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it wasn't until october 7 when assuage both really in his first statements said things that were incorrect but started dumping them out and said they were going to all dump out. that's when i knew they had the content of my e-mail account. >> when history is written about the election -- >> that's the last time i talked to the fbi. you asked me when did -- am i getting additional briefings. that was the first and last time. >> october 9 is the last time you heard from the fbi at all? >> yes. >> you have not got an update? >> that's correct. >> do you expect to get a phone call before the end of the year? >> maybe before the end of the show. >> when the history of this election is written, is it how much is russia, how much is comey, and how much is the fact that you didn't make one visit to the state of wisconsin after the convention? >> look, i think that -- i
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actually think that we -the people are asking for a full accounting of what happened, where did we spend our money, what did we do. i think that's fair and should be forthcoming. >> you want to do an autopsy of your decision making? >> i think that in -- if you remember in 2012, the republicans took until march because the data doesn't come in until then. we owe it to our supporters to say what we think we did right, what we think we did wrong. i think wisconsin we could have done better. there's no question about it. i think in the -- we had twice as many staff in wisconsin and michigan than obama did. but i think we -- we sent -- tim kaine was there and others were there, and hillary did not go back to wisconsin, but in the end of the day, we also lost pennsylvania, and nothing that we left undone there, and we
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still lost by 44,000 votes. in total those three states we lost by less than 80,000 vote, and we won the popular vote by 2.9 million vote, and so we did a lot of things right. we were up against very difficult media environment. but there's no question that we didn't make every right decision. >> quickly, you had an interesting lunch on friday. the chiefs of staffs got together to meet with the incoming chief of staff reince priebus. what advice did you get him? >> i told him that -- a couple of things. it was a private meeting. i don't want to go too in-depth into it. there were republican and democratic former chiefs. i think we all respect the office of the presidency. we all want mr. priebus to succeed in the jobs that we held. i think we all gave him advice about -- it was interesting. i think one of the things he got from the republicans was his unique role in protecting that office of the presidency as he comes in as we all had to share that responsibility.
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in my case, i told him that i think that one of the things that makes the white house work or not work is whether the chief of the staff and the national security adviser are in harness. when they're not, the wagon goes off the cliff. when they are, i think things can work rather smoothly. it's up to him to make that relationship work. >> john podesta, campaign chair for hillary clinton's campaign, appreciate you spending sunday morning here. happy holidays. >> thanks. more on russia's hacking from the former head of the cia and a former pentagon head, robert gates. later, partisan politics in overdrive. a democrat won the race for governor in north carolina. so the republican legislature voted to strip him of much of his power before he takes office. and the republican governor he defeated signed it into law. that is coming up. but, if we start saving even just 1% more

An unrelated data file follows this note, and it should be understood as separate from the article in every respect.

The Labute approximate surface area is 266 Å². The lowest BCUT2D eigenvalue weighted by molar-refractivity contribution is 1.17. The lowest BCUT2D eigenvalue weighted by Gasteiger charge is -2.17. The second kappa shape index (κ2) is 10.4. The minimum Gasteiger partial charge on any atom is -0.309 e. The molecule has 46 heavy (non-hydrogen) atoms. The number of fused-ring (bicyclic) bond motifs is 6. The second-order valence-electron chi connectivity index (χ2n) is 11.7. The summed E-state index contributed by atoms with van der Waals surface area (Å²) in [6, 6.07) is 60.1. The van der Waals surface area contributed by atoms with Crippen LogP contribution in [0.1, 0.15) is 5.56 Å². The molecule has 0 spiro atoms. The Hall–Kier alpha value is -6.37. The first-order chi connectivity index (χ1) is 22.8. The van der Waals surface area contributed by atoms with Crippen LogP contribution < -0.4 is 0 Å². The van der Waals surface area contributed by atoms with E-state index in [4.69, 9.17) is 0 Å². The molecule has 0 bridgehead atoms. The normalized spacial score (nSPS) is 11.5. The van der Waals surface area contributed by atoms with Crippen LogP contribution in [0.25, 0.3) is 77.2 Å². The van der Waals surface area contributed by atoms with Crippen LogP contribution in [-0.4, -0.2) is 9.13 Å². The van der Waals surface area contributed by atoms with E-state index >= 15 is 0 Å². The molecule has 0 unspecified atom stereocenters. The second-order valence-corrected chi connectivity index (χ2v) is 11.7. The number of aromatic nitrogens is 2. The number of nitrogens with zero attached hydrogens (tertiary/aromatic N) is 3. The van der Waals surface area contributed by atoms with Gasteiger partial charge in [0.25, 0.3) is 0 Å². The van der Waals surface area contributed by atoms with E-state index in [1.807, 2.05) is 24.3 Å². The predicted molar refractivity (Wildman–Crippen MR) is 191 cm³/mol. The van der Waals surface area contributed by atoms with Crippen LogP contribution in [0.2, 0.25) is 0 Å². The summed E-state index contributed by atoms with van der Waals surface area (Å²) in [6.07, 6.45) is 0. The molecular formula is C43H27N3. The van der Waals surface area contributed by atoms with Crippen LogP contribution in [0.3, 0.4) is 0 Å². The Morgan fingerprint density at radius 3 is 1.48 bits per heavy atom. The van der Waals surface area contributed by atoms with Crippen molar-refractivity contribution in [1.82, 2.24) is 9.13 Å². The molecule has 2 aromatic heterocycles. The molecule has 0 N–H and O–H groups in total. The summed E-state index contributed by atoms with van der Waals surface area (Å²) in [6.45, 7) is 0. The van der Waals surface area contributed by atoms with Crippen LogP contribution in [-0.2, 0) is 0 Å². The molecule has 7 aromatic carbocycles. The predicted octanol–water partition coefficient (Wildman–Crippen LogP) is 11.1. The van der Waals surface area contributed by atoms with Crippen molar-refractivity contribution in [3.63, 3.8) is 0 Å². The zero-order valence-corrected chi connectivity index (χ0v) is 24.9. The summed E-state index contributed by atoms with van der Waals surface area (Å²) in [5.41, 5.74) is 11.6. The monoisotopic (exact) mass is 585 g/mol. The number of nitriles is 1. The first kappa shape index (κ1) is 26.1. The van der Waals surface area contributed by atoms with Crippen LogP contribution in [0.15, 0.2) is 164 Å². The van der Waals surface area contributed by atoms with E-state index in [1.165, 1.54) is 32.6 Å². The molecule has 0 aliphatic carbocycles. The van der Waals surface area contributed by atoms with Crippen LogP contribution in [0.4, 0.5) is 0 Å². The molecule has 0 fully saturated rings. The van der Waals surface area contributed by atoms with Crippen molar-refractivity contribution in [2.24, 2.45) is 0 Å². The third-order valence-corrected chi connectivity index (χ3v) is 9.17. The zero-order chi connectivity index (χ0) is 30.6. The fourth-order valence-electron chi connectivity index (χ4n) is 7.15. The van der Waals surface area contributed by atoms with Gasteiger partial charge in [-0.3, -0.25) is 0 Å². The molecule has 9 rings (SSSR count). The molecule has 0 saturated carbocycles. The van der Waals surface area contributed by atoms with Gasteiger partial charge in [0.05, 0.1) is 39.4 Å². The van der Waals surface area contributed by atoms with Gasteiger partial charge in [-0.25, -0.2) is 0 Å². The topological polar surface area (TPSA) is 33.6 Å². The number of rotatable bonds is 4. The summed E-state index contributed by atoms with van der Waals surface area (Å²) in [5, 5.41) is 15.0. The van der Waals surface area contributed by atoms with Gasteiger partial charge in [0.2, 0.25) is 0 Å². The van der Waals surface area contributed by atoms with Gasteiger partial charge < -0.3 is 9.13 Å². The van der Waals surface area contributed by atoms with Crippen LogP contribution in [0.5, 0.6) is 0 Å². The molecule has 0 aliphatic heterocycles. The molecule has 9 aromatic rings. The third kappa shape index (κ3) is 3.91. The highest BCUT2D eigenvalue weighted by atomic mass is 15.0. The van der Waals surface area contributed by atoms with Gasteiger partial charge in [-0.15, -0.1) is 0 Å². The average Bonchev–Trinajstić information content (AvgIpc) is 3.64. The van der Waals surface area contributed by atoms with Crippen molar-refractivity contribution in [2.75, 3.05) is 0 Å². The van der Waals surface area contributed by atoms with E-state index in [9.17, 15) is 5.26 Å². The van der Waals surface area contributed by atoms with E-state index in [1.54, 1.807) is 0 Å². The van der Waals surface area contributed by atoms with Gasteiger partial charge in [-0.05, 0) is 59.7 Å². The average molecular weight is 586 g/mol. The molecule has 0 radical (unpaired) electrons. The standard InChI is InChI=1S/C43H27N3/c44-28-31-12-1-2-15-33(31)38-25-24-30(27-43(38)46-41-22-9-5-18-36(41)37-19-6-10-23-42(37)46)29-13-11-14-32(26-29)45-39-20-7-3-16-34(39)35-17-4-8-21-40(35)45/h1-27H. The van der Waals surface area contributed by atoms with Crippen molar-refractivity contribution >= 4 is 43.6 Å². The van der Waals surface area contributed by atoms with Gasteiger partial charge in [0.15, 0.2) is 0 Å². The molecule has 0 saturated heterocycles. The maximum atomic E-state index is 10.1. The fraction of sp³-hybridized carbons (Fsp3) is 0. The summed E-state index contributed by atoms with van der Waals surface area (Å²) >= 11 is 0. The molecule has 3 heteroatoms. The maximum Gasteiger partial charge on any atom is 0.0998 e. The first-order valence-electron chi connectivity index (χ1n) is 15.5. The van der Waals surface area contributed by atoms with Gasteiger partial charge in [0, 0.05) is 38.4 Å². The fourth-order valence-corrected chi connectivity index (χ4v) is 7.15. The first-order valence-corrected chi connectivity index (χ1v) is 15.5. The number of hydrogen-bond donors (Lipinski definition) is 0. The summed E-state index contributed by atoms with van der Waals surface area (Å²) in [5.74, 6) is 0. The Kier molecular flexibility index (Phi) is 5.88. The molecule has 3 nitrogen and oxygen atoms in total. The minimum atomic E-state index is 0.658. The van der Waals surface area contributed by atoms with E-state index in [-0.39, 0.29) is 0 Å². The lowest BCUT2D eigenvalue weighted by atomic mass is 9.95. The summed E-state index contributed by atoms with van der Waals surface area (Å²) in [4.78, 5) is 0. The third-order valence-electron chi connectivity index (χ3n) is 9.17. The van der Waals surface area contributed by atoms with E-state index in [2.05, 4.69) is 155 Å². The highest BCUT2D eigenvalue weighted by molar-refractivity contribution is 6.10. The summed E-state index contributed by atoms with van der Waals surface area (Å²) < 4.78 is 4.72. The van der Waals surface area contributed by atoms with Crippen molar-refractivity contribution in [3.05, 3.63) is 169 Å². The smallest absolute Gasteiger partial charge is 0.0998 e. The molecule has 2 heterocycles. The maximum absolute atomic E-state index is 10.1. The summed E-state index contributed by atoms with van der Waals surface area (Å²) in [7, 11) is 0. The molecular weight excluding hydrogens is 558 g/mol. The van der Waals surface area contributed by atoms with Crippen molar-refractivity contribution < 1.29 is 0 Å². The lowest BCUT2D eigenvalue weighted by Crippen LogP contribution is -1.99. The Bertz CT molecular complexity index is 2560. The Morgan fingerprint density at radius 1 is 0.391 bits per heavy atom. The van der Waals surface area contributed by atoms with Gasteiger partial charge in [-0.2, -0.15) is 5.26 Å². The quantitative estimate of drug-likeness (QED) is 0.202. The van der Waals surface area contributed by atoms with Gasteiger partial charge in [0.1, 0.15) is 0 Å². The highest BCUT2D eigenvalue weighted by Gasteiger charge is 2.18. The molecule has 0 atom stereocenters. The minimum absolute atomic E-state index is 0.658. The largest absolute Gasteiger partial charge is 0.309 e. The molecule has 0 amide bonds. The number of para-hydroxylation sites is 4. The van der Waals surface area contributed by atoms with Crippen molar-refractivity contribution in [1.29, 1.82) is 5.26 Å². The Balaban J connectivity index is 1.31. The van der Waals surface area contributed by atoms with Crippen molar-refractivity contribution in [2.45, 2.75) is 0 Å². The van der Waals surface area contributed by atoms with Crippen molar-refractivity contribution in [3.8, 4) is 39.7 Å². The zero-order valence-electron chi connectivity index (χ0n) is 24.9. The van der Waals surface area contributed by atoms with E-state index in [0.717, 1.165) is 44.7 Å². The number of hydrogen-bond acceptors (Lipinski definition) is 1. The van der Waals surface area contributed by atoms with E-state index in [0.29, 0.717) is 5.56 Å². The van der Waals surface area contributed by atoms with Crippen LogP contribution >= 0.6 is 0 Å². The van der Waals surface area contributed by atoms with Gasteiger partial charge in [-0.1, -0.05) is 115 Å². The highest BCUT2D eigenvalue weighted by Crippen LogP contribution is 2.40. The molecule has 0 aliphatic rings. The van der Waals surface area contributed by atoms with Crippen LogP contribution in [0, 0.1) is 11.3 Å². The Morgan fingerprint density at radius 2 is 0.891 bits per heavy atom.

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that was a really profound observation. you got a mean case of the detox blues. don't start a war you know you're going to lose. finally you can now find all of netflix in the same place as all your other entertainment. on xfinity x1. welcome back. panel is here. rick santelli, welcome back. panel is here. rick santelli, yamiche, katty and jeff greenfield. welcome all. what struck you the most about the podesta interview? >> what struck me most is that he sounded very flus willered when you asked him about wisconsin and their decisionmaking within the campaign and wisconsin. of course, russia is important and the fact that hillary clinton the focus on her private e-mails was something that hurt them, how democrats move forward is really going to be -- they will have to look at what they did in the election and who they lost and how they lost and why
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the turnout among the base was so low. that is what struck me most. he had other answers but when it came to his own campaign and how it was run, he wasn't as strong. >> what did you get out of it? >> he did say there's going to have to be an investigation because the donors are saying what did we spend our money on? one other thing that i thought was different was from my reporting with senior members of the white house, what they are saying is that after putin was spoken to by obama, the white house says that the leaking -- the hacking stopped but, of course, they already had the e-mails out there. that's some discrepancy. we will have to sort through that in terms of reporting, but they are pushing back very hard on the idea that the conversation with putin did not have results. they say it had results as far as we could see the hacking stopped. but, of course, podesta's e-mails had been taken and they were released later on. >> good luck with that defense. it feels like the obama administration and clinton campaign are not on the same page.